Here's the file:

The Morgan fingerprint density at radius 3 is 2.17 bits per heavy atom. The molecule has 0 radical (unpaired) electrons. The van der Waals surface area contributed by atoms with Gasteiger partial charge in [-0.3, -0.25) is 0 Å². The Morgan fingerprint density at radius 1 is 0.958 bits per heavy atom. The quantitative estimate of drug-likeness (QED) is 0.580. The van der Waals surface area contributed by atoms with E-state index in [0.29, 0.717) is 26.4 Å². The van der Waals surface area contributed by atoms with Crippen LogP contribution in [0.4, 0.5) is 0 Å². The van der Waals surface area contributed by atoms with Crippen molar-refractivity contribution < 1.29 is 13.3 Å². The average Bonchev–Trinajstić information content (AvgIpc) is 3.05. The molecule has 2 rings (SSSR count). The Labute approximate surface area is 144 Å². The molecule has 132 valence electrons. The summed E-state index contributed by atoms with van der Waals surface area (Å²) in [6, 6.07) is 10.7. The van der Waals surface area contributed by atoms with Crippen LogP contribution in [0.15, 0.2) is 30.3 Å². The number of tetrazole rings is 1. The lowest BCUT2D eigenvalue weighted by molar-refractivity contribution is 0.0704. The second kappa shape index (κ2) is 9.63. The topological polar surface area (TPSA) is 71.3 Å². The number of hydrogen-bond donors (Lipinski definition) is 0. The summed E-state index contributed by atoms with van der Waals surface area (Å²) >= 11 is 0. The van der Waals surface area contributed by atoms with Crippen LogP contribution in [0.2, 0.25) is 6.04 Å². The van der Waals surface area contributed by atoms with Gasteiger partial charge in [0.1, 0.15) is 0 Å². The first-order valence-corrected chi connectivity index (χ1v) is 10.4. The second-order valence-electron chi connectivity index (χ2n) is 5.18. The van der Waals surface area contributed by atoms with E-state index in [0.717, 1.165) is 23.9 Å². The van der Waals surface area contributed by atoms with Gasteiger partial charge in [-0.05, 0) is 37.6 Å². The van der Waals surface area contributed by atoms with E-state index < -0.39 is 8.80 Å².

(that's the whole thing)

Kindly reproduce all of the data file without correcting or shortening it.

The Morgan fingerprint density at radius 3 is 2.17 bits per heavy atom. The molecule has 0 radical (unpaired) electrons. The van der Waals surface area contributed by atoms with Gasteiger partial charge in [-0.3, -0.25) is 0 Å². The Morgan fingerprint density at radius 1 is 0.958 bits per heavy atom. The quantitative estimate of drug-likeness (QED) is 0.580. The van der Waals surface area contributed by atoms with E-state index in [0.29, 0.717) is 26.4 Å². The van der Waals surface area contributed by atoms with Crippen LogP contribution in [0.4, 0.5) is 0 Å². The van der Waals surface area contributed by atoms with Crippen molar-refractivity contribution < 1.29 is 13.3 Å². The average Bonchev–Trinajstić information content (AvgIpc) is 3.05. The molecule has 2 rings (SSSR count). The Labute approximate surface area is 144 Å². The molecule has 132 valence electrons. The summed E-state index contributed by atoms with van der Waals surface area (Å²) in [6, 6.07) is 10.7. The van der Waals surface area contributed by atoms with Crippen LogP contribution in [0.15, 0.2) is 30.3 Å². The number of tetrazole rings is 1. The lowest BCUT2D eigenvalue weighted by molar-refractivity contribution is 0.0704. The second kappa shape index (κ2) is 9.63. The topological polar surface area (TPSA) is 71.3 Å². The number of hydrogen-bond donors (Lipinski definition) is 0. The summed E-state index contributed by atoms with van der Waals surface area (Å²) >= 11 is 0. The van der Waals surface area contributed by atoms with Crippen LogP contribution in [0.2, 0.25) is 6.04 Å². The van der Waals surface area contributed by atoms with Gasteiger partial charge in [0.1, 0.15) is 0 Å². The first-order valence-corrected chi connectivity index (χ1v) is 10.4. The second-order valence-electron chi connectivity index (χ2n) is 5.18. The van der Waals surface area contributed by atoms with E-state index in [0.717, 1.165) is 23.9 Å². The van der Waals surface area contributed by atoms with Gasteiger partial charge in [-0.05, 0) is 37.6 Å². The van der Waals surface area contributed by atoms with E-state index < -0.39 is 8.80 Å².